abstract = "The genetic study of obsessive-compulsive disorder (OCD) has made significant gains in the past decade. However, etiological gene findings are still elusive. Epidemiological studies, including family and twin studies, strongly support a genetic component for OCD. In addition, complex segregation analyses suggest the presence of at least one major gene. The neurobiology of OCD also lends support to the notion that programmed CNS-based biological processes underlie OCD symptom expression, with mapping of brain circuits to fronto-subcortical circuits in a consistent manner. Genetic linkage studies of OCD, using families with multiple affected relatives, have generated several suggestive linkage peaks, regions that may harbor a gene or genes for OCD. However, the presence of multiple linkage peaks has added to the complexity of OCD genetics, suggesting that the exploration of gene-gene interactions and gene-environment interactions, in addition to the exploration of alternate phenotypes based on symptom expression, age at onset or comorbid conditions, may be key in locating etiologic genes. Finally, candidate gene studies, while promising, are not yet associated with linkage regions, except in the case of the glutamate transporter gene SLC1A1 in 9p24. While OCD appears to have a genetic component, additional innovative research is needed to unravel the genetic influences in the disorder.",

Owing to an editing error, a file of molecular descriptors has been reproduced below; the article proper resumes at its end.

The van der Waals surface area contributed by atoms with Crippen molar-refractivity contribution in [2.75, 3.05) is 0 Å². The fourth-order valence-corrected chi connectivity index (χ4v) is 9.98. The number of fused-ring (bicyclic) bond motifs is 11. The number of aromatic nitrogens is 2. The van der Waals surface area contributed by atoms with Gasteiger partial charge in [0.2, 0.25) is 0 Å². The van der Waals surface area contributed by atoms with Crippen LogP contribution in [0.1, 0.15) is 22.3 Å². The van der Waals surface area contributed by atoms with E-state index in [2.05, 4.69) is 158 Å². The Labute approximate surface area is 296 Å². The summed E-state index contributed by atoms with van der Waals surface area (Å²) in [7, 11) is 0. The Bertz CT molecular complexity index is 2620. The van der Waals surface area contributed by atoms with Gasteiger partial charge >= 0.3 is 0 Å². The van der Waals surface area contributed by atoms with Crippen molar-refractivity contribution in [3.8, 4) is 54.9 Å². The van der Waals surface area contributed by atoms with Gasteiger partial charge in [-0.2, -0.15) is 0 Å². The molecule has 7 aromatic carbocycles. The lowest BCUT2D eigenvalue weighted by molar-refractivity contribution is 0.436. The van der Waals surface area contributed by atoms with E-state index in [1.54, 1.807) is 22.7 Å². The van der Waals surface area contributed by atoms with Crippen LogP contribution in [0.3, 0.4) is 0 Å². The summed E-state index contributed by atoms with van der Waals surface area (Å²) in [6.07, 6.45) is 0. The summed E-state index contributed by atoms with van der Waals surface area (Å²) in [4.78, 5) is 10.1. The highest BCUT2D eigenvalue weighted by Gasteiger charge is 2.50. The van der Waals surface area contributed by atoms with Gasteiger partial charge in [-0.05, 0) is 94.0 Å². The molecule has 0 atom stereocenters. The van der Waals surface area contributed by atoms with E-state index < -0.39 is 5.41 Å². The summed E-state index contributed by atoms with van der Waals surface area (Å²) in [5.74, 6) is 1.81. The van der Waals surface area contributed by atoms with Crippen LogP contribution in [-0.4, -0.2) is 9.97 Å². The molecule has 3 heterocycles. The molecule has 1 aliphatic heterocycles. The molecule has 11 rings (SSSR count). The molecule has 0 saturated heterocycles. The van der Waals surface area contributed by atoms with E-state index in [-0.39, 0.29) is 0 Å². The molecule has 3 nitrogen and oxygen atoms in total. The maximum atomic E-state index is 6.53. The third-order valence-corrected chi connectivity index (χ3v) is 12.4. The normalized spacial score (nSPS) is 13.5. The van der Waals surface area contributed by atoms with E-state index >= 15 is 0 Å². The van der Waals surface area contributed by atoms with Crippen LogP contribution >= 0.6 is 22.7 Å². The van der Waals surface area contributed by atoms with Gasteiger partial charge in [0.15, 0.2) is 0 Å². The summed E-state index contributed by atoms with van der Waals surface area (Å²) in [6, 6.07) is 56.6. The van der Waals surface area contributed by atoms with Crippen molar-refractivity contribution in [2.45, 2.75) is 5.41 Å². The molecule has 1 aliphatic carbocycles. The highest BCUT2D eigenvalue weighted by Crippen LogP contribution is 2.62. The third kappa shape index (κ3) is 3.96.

keywords = "Association, Dopamine, Genetics, Linkage, Obsessive-compulsive, Segregation, Serotonin",
author = "Marco Grados and Holly Wilcox",
year = "2007",
month = "8",
doi = "10.1586/14737175.7.8.967",
language = "English (US)",
volume = "7",
pages = "967--980",
journal = "Expert Review of Neurotherapeutics",
issn = "1473-7175",
publisher = "Expert Reviews Ltd.",
number = "8",

}

TY - JOUR

T1 - Genetics of obsessive-compulsive disorder

T2 - A research update

AU - Grados, Marco

AU - Wilcox, Holly

PY - 2007/8

Y1 - 2007/8